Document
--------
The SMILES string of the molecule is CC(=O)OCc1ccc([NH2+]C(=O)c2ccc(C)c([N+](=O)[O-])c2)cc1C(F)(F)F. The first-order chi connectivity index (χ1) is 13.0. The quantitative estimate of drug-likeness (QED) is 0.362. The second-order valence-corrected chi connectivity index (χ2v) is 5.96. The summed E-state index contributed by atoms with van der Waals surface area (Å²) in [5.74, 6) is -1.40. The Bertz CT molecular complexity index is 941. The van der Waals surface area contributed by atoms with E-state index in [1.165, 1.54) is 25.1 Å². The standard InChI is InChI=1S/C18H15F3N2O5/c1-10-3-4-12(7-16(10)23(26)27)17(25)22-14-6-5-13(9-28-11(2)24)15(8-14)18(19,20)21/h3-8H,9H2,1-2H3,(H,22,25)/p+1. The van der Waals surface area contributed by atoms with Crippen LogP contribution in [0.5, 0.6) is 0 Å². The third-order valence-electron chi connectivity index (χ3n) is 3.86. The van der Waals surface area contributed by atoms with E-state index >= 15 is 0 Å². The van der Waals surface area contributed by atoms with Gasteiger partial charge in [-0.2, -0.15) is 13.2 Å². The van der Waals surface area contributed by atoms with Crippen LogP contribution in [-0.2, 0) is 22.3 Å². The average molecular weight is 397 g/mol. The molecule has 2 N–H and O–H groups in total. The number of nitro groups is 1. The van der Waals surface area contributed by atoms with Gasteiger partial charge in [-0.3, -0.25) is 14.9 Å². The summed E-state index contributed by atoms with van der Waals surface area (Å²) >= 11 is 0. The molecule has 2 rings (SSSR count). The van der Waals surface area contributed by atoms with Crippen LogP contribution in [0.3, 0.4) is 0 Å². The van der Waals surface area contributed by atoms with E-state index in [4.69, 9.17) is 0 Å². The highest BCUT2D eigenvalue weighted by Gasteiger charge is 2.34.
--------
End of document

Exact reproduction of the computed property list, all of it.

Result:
The SMILES string of the molecule is CC(=O)OCc1ccc([NH2+]C(=O)c2ccc(C)c([N+](=O)[O-])c2)cc1C(F)(F)F. The first-order chi connectivity index (χ1) is 13.0. The quantitative estimate of drug-likeness (QED) is 0.362. The second-order valence-corrected chi connectivity index (χ2v) is 5.96. The summed E-state index contributed by atoms with van der Waals surface area (Å²) in [5.74, 6) is -1.40. The Bertz CT molecular complexity index is 941. The van der Waals surface area contributed by atoms with E-state index in [1.165, 1.54) is 25.1 Å². The standard InChI is InChI=1S/C18H15F3N2O5/c1-10-3-4-12(7-16(10)23(26)27)17(25)22-14-6-5-13(9-28-11(2)24)15(8-14)18(19,20)21/h3-8H,9H2,1-2H3,(H,22,25)/p+1. The van der Waals surface area contributed by atoms with Crippen LogP contribution in [0.5, 0.6) is 0 Å². The third-order valence-electron chi connectivity index (χ3n) is 3.86. The van der Waals surface area contributed by atoms with E-state index >= 15 is 0 Å². The van der Waals surface area contributed by atoms with Gasteiger partial charge in [-0.2, -0.15) is 13.2 Å². The van der Waals surface area contributed by atoms with Crippen LogP contribution in [-0.2, 0) is 22.3 Å². The average molecular weight is 397 g/mol. The molecule has 2 N–H and O–H groups in total. The number of nitro groups is 1. The van der Waals surface area contributed by atoms with Gasteiger partial charge in [-0.3, -0.25) is 14.9 Å². The summed E-state index contributed by atoms with van der Waals surface area (Å²) >= 11 is 0. The molecule has 2 rings (SSSR count). The van der Waals surface area contributed by atoms with Crippen LogP contribution in [0.3, 0.4) is 0 Å². The van der Waals surface area contributed by atoms with E-state index in [4.69, 9.17) is 0 Å². The highest BCUT2D eigenvalue weighted by Gasteiger charge is 2.34.